-Through a combination of supporting democratic elements in Pakistan (which are generally not pro-US) and agressively “rooting out” bin Ladin, we manage to involve ourselves peripherally in a Pakistani civil war. This becomes a worst case scenario if India gets sucked in because of Kashmir.

    -And the true worst case scenario: Through some combination of Iran thinking it has more latitude under an Obama presidency and Israel thinking it has to act first because it will have less explicit support, war (possibly dirty bomb or nuclear bomb) breaks out between Iran and Israel. Of all those options, that’s the one I’d see as being most likely to involve us in a large scale war.

    The big questions here are probably how competant an Obama administration turns out to be. We’ve all been told that he surrounds himself with competant people, but that was very much the wisdom about Clinton as well, and yet many of these talented people turned out to be highly inexperienced and at odds with each other (though very educated) once they actually got to Washington and tried to set up rule.

    As for whether he’d think he had to prove himself — we’ll have to see. I suspect his administration will be trying hard to retain its campaign season popularity and will find it hard to do once they hit the realities of Washington. We’ll see.

  • fus01 says:

    I think a lot of those scenarios are plausible, although I would be very surprised by full-scale hostilities between Iran and Israel, given the imbalance in nuclear capability. I am not convinced that an Obama administration would be the type of causal factor which would make it more likely that the U.S. would go to war. Unfortunately, I am as skeptical about McCain’s judgment as Obama’s. He has more experience, but I have been very unimpressed by his campaign.

    I certainly hope both that Obama will respond appropriately to international crises (if elected) and that he finds it hard to maintain his popularity once in the White House. It is hard for me to imagine the media treating him any more favorably.

  • While I’ve often been unimpressed with McCain’s campaign — I don’t think my lack of confidence in him as a campaigner spills over at all into lack of confidence in him as a potential president.

    But then, one of the things that strikes me watching McCain campaign is that he’s much more comfortable just serving the country than telling people why he ought to be elected. Obama, on the other had, seems to exist to campaign — I’m not sure what happens if he actually gets into office and has to focus on his current job rather than running for the next one.

  • fus01 says:

    Well, I think that a candidate’s campaign organization tells us something about he candidate. Bush had a very efficient, tightly-controlled organization. His presidency was fairly controlled also, and that was one of the major problems with his administration – it became insular and inflexible.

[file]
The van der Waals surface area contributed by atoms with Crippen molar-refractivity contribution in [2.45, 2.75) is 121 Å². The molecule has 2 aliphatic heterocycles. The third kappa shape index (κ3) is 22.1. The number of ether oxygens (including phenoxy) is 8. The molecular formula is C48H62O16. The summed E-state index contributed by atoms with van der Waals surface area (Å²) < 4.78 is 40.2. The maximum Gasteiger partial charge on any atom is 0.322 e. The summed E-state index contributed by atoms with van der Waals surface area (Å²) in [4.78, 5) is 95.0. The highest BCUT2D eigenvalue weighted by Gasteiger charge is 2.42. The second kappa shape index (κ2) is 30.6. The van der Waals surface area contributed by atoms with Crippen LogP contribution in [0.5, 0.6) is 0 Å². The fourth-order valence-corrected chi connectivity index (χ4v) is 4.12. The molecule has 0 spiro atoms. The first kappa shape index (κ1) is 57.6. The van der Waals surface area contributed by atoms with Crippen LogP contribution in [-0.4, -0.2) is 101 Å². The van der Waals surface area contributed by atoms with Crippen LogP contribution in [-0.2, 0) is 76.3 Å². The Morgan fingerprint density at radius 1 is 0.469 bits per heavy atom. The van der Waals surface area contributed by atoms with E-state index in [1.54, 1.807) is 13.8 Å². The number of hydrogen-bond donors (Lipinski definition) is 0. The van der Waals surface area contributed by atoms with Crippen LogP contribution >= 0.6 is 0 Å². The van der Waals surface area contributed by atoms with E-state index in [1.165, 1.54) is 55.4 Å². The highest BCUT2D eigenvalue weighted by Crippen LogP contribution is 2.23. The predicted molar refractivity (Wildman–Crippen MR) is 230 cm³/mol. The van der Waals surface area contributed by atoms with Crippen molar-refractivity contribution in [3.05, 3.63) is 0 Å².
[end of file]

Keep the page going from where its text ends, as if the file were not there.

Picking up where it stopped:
McCain’s campaign has seemed fairly unfocused to me and uninterested in (domestic) policy. That doesn’t seem like a flaw that would disappear once McCain was in office. I agree that McCain is an awkward campaigner, but I am not sure that his rather idiosyncratic record (e.g. McCain-Feingold, his petulant swing left after W.’s election etc.) can be described as an interest in ‘serving the country’, or in self-promotion.

    I agree that we know much more about Obama’s ability to campaign (tremendous) than his ability to do anything else, but it should be acknowledged that he has run a well-disciplined, focused campaign. My worries about Obama (aside from him being the worst candidate I could imagine as a pro-lifer), are that his campaign is too insular (which stifles dissent), that he has a certain hubris or overconfidence about him which can lead to serious mistakes, and, of course, that we have no idea whether he can lead a country. Furthermore, I find the unwillingness of the press to present his background fairly, or to fact check beyond a brief call to Obama’s campaign manager very worrisome (although that could just be election-year paranoia on my part).

  • Donald R. McClarey says:

    I worry about Obama’s lack of any military experience. He lacks the knowledge and the experience to weigh adequately military options presented to him by his advisors. His determination that the Surge would fail puts an exclamation mark on my lack of confidence in Obama’s ability to make good decisions in this area.

  • fus01 says:

    Well, a lot of people thought the surge would fail, and Obama had to oppose it in order to have any shot at the Democratic nomination. While I think Obama has received far too much praise for initially opposing the Iraq War (it would have been more difficult for him to support the War in his district), I think criticism of him on initially opposing the surge has been overblown.

  • Donald R. McClarey says:

    “Well, a lot of people thought the surge would fail”

    Agreed, and a lot of people were wrong, unlike McCain who had been calling for a Surge strategy for years. Obama looked at the Surge as a political issue and not a military problem. However, he flatly said the Surge would fail and thereby either was making a military judgment or was simply saying it would it would fail for political purposes. My guess is that Obama was honestly giving his best opinion based upon the evidence that the Surge would fail and that concerns me.